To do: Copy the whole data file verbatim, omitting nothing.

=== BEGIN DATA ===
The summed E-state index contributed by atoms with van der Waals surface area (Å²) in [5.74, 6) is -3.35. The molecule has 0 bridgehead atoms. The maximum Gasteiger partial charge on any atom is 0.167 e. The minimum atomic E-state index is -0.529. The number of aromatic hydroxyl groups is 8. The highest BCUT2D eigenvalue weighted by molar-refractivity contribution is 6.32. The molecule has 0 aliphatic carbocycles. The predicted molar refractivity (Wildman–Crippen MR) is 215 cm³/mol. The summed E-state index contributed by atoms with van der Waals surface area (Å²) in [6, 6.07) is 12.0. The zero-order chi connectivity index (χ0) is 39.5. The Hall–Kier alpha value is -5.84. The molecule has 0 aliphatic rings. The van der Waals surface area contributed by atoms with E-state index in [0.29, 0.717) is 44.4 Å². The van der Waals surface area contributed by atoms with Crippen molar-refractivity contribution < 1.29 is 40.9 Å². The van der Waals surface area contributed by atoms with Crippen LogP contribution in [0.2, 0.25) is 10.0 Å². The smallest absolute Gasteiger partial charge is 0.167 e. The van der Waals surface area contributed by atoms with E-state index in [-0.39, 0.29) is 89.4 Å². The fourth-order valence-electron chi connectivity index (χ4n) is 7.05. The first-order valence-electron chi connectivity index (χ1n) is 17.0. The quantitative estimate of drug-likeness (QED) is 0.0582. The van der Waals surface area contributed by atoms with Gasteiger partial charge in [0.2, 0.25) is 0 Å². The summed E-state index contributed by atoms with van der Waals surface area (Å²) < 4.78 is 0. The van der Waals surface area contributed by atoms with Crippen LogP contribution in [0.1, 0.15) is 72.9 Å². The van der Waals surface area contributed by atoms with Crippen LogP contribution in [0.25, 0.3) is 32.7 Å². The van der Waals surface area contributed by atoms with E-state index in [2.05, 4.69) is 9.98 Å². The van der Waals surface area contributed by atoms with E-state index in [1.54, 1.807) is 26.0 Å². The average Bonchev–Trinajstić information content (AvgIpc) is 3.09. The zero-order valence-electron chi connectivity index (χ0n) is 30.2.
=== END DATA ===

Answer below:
The summed E-state index contributed by atoms with van der Waals surface area (Å²) in [5.74, 6) is -3.35. The molecule has 0 bridgehead atoms. The maximum Gasteiger partial charge on any atom is 0.167 e. The minimum atomic E-state index is -0.529. The number of aromatic hydroxyl groups is 8. The highest BCUT2D eigenvalue weighted by molar-refractivity contribution is 6.32. The molecule has 0 aliphatic carbocycles. The predicted molar refractivity (Wildman–Crippen MR) is 215 cm³/mol. The summed E-state index contributed by atoms with van der Waals surface area (Å²) in [6, 6.07) is 12.0. The zero-order chi connectivity index (χ0) is 39.5. The Hall–Kier alpha value is -5.84. The molecule has 0 aliphatic rings. The van der Waals surface area contributed by atoms with E-state index in [0.29, 0.717) is 44.4 Å². The van der Waals surface area contributed by atoms with Crippen molar-refractivity contribution < 1.29 is 40.9 Å². The van der Waals surface area contributed by atoms with Crippen LogP contribution in [0.2, 0.25) is 10.0 Å². The smallest absolute Gasteiger partial charge is 0.167 e. The van der Waals surface area contributed by atoms with E-state index in [-0.39, 0.29) is 89.4 Å². The fourth-order valence-electron chi connectivity index (χ4n) is 7.05. The first-order valence-electron chi connectivity index (χ1n) is 17.0. The quantitative estimate of drug-likeness (QED) is 0.0582. The van der Waals surface area contributed by atoms with Gasteiger partial charge in [0.2, 0.25) is 0 Å². The summed E-state index contributed by atoms with van der Waals surface area (Å²) < 4.78 is 0. The van der Waals surface area contributed by atoms with Crippen LogP contribution in [0.1, 0.15) is 72.9 Å². The van der Waals surface area contributed by atoms with Crippen LogP contribution in [0.25, 0.3) is 32.7 Å². The van der Waals surface area contributed by atoms with E-state index in [2.05, 4.69) is 9.98 Å². The van der Waals surface area contributed by atoms with E-state index in [1.54, 1.807) is 26.0 Å². The average Bonchev–Trinajstić information content (AvgIpc) is 3.09. The zero-order valence-electron chi connectivity index (χ0n) is 30.2.